What we are hearing: From the Trump base, Steve Bannon is railing against the "Lords of Silicon Valley," and advocating the regulation of the big tech companies as public utilities or their breakup like AT&T in the 1980s. The appeal resonates with rank-and-file Republicans, who broadly believe that Facebook and Google "have it out for them," a Bannon ally tells Axios. "They feel Facebook is weaponized against conservatives."

  • A lagging indicator: Among ordinary conservatives, the issue is percolating, and, like the uprising against globalization last year, is not yet fully absorbed by elected officials. "It will be a political issue on the right whether it's two, four or six years from now," the Bannon ally said.
  • Bannon is stirring the pot: "Steve looks at Silicon Valley and says, 'Today, corporate power is centered there,'" the ally said. "He is saying that these are the guys running our lives, keeping our data, our content, and our communications."
  • The bottom line: For conservatives, "Silicon Valley is the new Wall Street," he said.

What else we are hearing: Among Democrats, Tom Perriello, a former congressman from Virginia, warns of a tech-fueled groundswell against the political establishment. Voters are unconvinced, he said, that the technological trends of automation and Amazonization — the shift of retail shopping online — will "benefit the many."

  • The lessons of globalization: "There is a deep belief that the elites of both parties blew it on globalization," Perriello said. "They underestimated the downside risk, and overestimated the upside gain. There is a feeling that the elites have never learned that lesson."
  • This is not a blue-red issue: At least in Virginia, the dual issues of automation and Amazonization resonate most fully with two groups — rural Trump supporters and black urban Democrats. "These issues don't necessarily get raised unprompted," Perriello said of town halls he convenes. "But when you raise them, the whole room lights up."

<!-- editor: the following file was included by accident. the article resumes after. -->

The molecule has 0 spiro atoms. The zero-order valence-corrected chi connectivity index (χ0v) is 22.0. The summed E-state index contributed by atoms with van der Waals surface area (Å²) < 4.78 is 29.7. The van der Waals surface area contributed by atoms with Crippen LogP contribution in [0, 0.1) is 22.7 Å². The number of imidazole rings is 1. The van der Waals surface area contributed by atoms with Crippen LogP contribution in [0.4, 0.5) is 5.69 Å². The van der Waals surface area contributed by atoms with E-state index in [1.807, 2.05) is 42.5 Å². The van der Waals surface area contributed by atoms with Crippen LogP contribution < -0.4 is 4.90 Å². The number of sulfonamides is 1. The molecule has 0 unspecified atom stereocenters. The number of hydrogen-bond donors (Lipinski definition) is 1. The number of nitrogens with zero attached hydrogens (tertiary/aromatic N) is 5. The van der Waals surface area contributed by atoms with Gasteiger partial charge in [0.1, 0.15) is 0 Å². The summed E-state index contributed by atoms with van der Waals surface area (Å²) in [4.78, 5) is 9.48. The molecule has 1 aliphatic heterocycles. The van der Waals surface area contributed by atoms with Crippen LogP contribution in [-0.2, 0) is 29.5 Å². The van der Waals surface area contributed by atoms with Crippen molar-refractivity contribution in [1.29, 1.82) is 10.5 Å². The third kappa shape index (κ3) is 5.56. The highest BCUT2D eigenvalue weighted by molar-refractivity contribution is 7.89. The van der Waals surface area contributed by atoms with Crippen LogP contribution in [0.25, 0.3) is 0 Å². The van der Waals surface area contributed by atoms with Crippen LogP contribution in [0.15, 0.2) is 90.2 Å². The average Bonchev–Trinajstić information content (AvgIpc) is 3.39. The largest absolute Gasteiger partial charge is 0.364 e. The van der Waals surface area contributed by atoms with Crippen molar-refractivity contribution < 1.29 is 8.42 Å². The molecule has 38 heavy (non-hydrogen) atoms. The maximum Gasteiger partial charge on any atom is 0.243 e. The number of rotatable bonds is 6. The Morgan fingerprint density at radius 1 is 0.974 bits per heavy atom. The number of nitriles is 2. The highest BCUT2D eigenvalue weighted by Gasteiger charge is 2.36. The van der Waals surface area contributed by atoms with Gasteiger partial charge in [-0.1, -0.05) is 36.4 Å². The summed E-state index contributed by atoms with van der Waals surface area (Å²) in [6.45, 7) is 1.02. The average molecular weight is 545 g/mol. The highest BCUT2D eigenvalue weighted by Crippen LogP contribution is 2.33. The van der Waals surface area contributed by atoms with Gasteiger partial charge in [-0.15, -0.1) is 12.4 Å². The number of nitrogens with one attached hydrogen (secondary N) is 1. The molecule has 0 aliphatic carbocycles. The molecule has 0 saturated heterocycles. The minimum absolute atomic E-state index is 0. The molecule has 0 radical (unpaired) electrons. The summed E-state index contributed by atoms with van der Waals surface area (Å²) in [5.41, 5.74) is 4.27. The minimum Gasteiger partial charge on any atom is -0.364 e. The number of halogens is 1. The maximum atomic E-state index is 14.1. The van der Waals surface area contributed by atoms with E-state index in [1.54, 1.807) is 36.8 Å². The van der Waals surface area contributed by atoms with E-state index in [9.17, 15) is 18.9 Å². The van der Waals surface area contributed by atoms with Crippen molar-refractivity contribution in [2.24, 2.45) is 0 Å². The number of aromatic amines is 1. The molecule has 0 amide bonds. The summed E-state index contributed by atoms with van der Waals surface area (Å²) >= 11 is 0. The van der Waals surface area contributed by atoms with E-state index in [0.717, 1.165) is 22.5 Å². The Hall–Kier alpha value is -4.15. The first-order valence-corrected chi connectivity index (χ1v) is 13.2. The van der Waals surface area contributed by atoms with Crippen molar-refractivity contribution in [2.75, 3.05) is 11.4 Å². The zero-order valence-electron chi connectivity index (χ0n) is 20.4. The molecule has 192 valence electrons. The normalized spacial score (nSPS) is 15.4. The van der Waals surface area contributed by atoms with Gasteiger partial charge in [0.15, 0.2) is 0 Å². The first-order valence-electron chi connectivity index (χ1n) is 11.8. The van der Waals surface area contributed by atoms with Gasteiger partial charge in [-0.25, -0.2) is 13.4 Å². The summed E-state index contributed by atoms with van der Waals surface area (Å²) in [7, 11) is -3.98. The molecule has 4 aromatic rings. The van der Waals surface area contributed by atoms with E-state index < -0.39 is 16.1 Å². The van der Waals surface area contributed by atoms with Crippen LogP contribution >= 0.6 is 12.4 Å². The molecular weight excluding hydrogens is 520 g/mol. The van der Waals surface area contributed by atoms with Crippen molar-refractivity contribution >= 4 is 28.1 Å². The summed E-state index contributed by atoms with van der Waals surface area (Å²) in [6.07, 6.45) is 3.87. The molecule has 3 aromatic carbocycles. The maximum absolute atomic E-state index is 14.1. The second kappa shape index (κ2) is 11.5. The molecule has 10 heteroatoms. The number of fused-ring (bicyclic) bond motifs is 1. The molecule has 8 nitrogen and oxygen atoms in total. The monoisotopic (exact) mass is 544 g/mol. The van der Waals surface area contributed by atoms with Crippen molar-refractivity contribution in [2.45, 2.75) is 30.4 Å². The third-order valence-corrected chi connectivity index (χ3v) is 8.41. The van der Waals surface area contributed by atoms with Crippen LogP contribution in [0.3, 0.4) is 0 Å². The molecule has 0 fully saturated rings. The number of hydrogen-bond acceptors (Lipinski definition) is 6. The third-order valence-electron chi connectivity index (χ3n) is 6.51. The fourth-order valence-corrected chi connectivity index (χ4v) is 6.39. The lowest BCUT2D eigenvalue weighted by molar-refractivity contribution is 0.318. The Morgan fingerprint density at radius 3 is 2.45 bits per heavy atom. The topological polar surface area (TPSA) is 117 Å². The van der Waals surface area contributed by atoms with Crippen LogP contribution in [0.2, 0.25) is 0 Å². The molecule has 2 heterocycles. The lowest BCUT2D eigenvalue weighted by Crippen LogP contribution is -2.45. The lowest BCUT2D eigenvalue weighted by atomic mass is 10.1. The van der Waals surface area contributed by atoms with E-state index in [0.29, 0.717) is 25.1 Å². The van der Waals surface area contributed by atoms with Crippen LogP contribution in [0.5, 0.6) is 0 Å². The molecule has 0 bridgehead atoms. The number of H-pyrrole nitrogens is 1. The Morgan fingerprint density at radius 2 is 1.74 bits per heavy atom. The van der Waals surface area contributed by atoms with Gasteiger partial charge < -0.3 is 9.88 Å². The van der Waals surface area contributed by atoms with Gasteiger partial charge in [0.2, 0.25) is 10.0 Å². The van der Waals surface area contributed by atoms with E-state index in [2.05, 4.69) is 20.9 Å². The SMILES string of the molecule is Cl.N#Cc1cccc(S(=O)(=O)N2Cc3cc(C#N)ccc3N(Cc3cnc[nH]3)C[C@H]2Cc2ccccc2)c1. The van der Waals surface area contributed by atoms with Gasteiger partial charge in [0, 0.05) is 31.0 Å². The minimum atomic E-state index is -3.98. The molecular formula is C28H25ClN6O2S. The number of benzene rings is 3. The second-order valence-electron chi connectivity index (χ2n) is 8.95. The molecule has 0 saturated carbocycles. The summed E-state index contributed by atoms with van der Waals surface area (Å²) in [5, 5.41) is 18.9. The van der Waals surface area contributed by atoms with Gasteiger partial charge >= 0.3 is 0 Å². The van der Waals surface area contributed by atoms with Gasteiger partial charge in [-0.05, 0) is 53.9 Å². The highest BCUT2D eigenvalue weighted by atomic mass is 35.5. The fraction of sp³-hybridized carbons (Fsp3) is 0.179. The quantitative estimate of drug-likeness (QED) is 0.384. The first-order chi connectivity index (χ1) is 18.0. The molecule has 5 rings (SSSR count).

Meanwhile: The companies face a more immediate regulatory threat in Europe.

Read Steve's full story here.

Computers are learning to recognize letters like we do

One of the ways computers distinguish humans from robots is with CAPTCHAs — that little box with a weird letter combination at the bottom of your online ticket or other transaction. Researchers report they've now trained a computer to solve CAPTCHAs using less data than other AIs by borrowing the human brain's approach to the problem, Axios' Alison Snyder writes.

The big picture: This isn't about cracking CAPTCHAs, but a much larger effort to create AIs that use principles of the human brain to solve visual tasks — like recognizing a cat from a dog with not a lot of examples to go on. AI pioneer Geoffrey Hinton recently told Axios he suspects the current approach of giving computers lots of rules and labeled data is limited, and that researchers should look again to the brain to make material advances in AI. This is a step in that direction.

Read Alison's full story here.

Google in court over claims of gender pay gap

Despite claiming it has equal pay for men and women, Google finds itself in court on claims it does indeed engage in gender-based pay discrimination. The case was in a San Francisco court yesterday, though the hearing focused on initial procedural matters.

What's happening: Axios' Kia Kokalitcheva, who is following the case, points out a few things to know: